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'Patch Test' Could Help Determine Which Smokers Need Extra Help

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Researchers at Duke University say that heavily dependent, male smokers who do not repond to nicotine replacement might need to combine cessation methods in order to quit.

"The findings offer a potential practical treatment approach that can identify smokers who don't respond to a single conventional treatment, but may benefit enormously from a combination of treatments," said Jed Rose, Ph.D., director of the Duke Center for Smoking Cessation and the study's lead author.

The study involved 349 adult participants, all of whom smoked at least 10 cigarettes per day, and researchers determined their level of nicotine dependence by means of a questionnaire.

Next, they worked to develop a model indicating which smokers were likely to respond to nicotine replacement by asking participants to apply the patch before quitting.

This somewhat revolutionary request allowed researchers to analyze subjects' potential response to the product by observing how many cigarettes they smoked while on the patch.

"Using a safe and inexpensive nicotine patch, we can predict a smoker's success or failure," Rose said. "If a smoker has a low likelihood of succeeding, we can avert failure before it happens using a step-by-step algorithm to switch a smoker to a treatment that's more likely to help."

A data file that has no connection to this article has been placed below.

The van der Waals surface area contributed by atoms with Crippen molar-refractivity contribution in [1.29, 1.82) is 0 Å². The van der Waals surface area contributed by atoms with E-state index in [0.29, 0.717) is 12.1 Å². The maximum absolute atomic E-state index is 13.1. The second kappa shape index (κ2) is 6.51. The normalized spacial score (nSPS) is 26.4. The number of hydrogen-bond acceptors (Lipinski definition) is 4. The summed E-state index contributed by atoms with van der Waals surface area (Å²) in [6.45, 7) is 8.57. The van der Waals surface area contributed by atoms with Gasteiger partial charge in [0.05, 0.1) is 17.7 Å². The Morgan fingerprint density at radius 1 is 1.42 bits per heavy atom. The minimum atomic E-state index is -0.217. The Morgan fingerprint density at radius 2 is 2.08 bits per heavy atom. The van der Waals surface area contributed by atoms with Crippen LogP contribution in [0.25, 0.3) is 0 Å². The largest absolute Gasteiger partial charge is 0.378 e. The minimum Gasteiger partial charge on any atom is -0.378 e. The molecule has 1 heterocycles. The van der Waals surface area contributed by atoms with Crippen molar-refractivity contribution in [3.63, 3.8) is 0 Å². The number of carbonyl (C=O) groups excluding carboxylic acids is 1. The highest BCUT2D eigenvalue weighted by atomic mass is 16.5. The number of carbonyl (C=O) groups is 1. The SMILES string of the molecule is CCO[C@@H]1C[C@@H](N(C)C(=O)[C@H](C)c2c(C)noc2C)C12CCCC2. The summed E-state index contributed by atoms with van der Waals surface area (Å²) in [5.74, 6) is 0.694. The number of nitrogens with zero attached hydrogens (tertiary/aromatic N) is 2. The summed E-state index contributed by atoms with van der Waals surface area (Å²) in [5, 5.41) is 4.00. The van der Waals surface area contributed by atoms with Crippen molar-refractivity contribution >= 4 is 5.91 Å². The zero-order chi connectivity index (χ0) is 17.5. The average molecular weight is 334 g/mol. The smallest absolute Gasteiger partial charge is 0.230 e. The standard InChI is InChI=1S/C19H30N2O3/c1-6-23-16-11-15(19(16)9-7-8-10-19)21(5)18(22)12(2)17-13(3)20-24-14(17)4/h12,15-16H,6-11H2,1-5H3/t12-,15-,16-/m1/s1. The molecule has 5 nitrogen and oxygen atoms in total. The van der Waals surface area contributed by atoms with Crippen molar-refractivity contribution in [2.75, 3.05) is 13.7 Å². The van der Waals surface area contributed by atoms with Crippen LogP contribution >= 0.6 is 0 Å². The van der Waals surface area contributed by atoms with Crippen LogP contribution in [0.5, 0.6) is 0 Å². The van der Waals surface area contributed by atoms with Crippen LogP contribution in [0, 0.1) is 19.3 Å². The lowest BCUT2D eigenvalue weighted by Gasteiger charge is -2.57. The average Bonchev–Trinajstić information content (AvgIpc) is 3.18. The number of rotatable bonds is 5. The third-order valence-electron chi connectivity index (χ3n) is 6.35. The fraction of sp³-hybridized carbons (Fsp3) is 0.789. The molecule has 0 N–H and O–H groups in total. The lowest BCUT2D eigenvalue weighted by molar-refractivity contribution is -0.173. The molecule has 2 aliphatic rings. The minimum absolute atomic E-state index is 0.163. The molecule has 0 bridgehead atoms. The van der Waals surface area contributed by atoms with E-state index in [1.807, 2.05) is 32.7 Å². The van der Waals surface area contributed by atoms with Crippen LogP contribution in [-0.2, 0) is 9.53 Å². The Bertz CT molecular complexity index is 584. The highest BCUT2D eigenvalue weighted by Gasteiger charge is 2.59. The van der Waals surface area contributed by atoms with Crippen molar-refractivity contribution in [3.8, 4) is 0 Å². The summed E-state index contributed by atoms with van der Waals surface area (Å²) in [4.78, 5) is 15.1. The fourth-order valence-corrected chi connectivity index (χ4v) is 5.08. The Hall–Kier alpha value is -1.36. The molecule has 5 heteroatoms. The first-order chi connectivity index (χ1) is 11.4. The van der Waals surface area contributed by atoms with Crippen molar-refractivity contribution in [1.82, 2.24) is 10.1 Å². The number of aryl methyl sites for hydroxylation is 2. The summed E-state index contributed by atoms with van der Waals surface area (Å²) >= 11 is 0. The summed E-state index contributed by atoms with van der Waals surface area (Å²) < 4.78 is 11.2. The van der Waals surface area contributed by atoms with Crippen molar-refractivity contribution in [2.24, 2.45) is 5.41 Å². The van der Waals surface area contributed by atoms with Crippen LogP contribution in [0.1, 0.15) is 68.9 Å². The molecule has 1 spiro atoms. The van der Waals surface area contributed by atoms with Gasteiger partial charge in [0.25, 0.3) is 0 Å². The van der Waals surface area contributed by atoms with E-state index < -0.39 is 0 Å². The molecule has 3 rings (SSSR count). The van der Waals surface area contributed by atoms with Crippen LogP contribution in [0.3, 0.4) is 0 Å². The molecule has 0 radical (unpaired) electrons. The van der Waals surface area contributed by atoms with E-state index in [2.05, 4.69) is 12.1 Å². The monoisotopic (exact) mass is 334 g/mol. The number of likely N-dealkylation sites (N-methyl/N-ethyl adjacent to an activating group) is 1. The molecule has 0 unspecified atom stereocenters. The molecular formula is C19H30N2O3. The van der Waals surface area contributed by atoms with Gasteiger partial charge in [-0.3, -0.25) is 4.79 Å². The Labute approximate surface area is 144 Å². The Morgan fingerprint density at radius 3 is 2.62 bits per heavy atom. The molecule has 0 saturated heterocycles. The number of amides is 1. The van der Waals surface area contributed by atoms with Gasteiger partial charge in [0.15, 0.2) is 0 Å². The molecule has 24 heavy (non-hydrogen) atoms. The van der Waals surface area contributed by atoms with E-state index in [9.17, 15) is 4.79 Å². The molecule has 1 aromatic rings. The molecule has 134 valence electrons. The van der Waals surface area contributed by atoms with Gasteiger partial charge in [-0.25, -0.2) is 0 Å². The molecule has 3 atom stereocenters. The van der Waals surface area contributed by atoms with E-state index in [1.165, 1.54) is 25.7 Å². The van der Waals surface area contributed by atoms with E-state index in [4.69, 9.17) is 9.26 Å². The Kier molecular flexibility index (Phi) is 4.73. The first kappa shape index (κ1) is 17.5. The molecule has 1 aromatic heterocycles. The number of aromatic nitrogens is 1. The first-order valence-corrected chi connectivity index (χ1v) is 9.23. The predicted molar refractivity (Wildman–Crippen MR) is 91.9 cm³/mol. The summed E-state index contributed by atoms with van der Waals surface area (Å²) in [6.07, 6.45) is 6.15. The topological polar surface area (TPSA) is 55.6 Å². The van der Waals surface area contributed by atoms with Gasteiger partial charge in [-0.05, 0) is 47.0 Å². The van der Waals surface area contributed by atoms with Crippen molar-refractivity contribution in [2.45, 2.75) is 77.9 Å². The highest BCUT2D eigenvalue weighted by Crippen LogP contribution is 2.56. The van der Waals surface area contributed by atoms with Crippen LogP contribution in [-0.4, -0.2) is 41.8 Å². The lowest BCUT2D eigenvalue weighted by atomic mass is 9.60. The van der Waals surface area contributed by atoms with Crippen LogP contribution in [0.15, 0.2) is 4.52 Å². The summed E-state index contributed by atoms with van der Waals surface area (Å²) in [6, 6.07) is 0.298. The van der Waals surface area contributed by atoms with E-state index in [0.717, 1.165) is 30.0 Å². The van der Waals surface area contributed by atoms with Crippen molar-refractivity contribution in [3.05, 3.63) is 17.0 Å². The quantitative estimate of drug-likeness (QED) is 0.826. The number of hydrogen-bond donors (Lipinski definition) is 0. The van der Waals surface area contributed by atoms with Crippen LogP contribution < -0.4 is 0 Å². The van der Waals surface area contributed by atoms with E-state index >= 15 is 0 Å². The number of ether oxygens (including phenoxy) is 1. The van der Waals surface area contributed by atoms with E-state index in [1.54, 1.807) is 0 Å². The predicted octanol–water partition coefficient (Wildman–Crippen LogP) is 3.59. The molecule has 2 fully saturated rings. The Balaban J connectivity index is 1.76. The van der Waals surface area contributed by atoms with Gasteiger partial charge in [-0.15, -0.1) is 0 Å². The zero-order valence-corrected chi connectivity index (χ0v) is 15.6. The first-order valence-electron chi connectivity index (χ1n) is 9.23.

One week of patch use was enough for less than half the smokers to reduce their tobacco intake by 50 per cent.

The 222 remaining participants were split into two groups, in which one was given two kinds of nicotine replacements called varenicline (sold under the brand name Chantix) and bupropion (sold as Zyban), while the other group was given varenicline plus a placebo.

Participants wore their patches for 12 weeks, at the end of which 39.8 per cent of smokers under the combined treatments had stopped. Of the varenicline-only group, only 25.9 per cent had stopped.

"It's clear that we need to improve success rates for smoking cessation, and it is thought that combining treatments could add to the efficacy," Rose said. "Combining two therapies, especially if they act by different mechanisms, may address different aspects of the addiction."

Overall, participants tolerated the effects of the combined medications, although some side effects were reported including headache, dry mouth, irritability, insomnia, vivid dreams and changes in taste.

The study was published in the American Journal of Psychiatry.

While researchers are encouraged, they say additional studies will be necessary.

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